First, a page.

Courtroom drama revisits Toowoomba child abuse case

Don’t Tell

Directed by Tori Garrett

Written by Anne Brooksbank, Ursula Cleary, James Greville, based on a book by Stephen Roche

108 minutes, rated M

4 stars


Child abuse. Neither film-makers nor audiences rush toward it as a subject. No-one likes talking about it, let alone watching a depiction. Funding bodies think twice, so the rare film that gets made becomes remarkable.

Don’t Tell sails past all obstacles, as if it just had to be made. When someone imbues their work with such urgency, such belief, audiences can feel it and they will respect it. That’s why I think this small Australian film has a chance to work at the box office, even with this subject. It’s a compelling and heartfelt piece of work; it tells an appalling story with clear eyes and a degree of courage.

Making it in as a courtroom drama helps. It’s based on a real and important case in Toowoomba in 2001. A young woman, troubled by the abuse she suffered at the posh Toowoomba Preparatory School ten years earlier, brought a civil case against the school and the Anglican church. This is one of the cases that led to the Royal Commission into Institutional Responses to Child Sexual Abuse, now concluding. We now have thousands of individual testimonies, a national tragedy, rather than just this one story, but that makes this the right time for one powerful story.

Stephen Roche, the solicitor in the Toowoomba case, wrote a book, which is the basis of the film. Aden Young plays him here superbly as a decent man, pursuing an unpopular case. One of his clients has committed suicide rather than go through the ordeal of a trial, so he’s reluctant. When therapist Joy Conolly (Rachel Griffiths) asks him to take the case of one of her patients, he hesitates. It’s right on the time limit for a case to be brought, and the woman is a nightmare. Lyndal (Sara West) has a history of drug and alcohol abuse. She disappeared from home for several years and was arrested several times in New South Wales, and she has an explosive temper. Her parents, Sue and Tony (Susie Porter and Martin Sacks) are stricken at the thought of what the case might mean for their daughter, and perhaps, for themselves. They are quiet farming people.

Bob Myers (Jack Thompson, back in robes), the barrister Roche will have to brief, thinks she’ll make a terrible witness. Roche already dislikes Myers, but he knows he’s right. The town’s sympathies will be with the school and the church. Lyndal remembers the words of the teacher who abused her, Kevin Guy (Gyton Grantley): Don’t tell, because no-one will believe you anyway. Jacqueline McKenzie plays Jean Dalton, barrister for the other side, and Robert Taylor is the headmaster who protected his teacher’s reputation when the first allegations came out ten years earlier. Kim Knuckey plays Archbishop Peter Hollingworth, who was in charge of the Brisbane diocese at the time. Lyndal’s case is one of the reasons he would later resign as Governor-General.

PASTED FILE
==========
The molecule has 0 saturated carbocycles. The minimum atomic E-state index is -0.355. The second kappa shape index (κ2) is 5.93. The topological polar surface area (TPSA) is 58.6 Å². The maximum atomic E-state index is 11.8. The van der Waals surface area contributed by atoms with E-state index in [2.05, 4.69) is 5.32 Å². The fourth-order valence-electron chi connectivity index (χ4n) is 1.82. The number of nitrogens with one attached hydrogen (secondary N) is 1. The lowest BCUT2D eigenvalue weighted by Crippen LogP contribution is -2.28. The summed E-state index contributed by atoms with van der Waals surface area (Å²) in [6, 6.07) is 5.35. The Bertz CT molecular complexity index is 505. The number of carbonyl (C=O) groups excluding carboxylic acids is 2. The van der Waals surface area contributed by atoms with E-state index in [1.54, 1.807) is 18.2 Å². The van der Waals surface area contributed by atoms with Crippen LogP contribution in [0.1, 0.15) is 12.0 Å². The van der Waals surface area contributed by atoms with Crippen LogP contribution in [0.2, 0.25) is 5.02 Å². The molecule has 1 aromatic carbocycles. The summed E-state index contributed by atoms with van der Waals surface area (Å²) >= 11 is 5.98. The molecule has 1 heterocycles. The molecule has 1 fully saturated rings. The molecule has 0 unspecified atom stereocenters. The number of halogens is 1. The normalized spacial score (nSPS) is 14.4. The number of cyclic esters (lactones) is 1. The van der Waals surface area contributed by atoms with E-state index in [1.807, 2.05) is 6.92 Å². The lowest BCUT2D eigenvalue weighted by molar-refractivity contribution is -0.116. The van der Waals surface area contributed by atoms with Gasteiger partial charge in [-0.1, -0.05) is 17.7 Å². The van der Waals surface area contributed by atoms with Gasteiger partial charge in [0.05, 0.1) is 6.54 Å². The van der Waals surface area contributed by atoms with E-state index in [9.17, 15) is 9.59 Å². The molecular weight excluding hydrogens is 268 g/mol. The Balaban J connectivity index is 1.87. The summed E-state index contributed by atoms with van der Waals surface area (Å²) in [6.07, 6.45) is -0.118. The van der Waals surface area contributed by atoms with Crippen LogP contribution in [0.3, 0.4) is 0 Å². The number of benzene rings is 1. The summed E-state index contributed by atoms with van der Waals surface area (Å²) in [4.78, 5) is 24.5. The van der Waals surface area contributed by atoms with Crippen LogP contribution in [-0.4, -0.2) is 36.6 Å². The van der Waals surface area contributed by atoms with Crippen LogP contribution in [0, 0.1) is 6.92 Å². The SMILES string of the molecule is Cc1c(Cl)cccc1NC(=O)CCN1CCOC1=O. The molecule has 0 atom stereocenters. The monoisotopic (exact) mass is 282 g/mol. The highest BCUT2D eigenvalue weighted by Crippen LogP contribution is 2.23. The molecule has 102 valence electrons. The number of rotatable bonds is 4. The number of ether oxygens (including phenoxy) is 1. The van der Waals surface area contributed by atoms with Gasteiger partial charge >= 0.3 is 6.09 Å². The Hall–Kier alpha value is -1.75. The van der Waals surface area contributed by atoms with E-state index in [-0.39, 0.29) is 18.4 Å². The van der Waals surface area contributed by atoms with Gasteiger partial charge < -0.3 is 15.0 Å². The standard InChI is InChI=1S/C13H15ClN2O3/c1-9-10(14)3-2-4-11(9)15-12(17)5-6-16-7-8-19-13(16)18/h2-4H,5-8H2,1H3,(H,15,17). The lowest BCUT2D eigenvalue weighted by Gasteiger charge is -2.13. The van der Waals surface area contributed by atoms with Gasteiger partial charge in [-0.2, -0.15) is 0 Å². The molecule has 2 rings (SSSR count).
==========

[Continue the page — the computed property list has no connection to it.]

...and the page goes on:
In terms of story-telling, the film has two distinct moods: the sun-drenched landscape, bathed in daylight, where it seems hard to imagine that terrible things happen in a prosperous, upright country town; and the darkness and secrecy of night, where most of the re-enactment scenes occur. These are the film’s most controversial decision. Kiara Freeman does a good job playing Lyndal aged 12 and a half, but the re-enactments are hard to watch – not just because we see the teacher Mr Guy cuddling Lyndal in public. We also see her meeting him late at night in the common room, where the abuse takes place. Director Tori Garrett takes us close to the flame here. I can understand why – she wants us to see that the signs were there for anyone who had their eyes open – but the common room scenes had no witnesses. The film does not depict the abuse, just everything leading up to it, perhaps as a way of challenging us: don’t look away, like everyone else did.

Like Spotlight, the Boston Globe story that won Best Picture two years ago, the power here resides in staying true to course. The film-makers must keep their heads amidst this exploding story, or it will become shrill. It’s Garrett’s feature debut, after a long apprenticeship in TV both here and in the UK, and she does it with great resolve. That shows her faith in the story’s power. It’s an enraging film, but that is what it should be.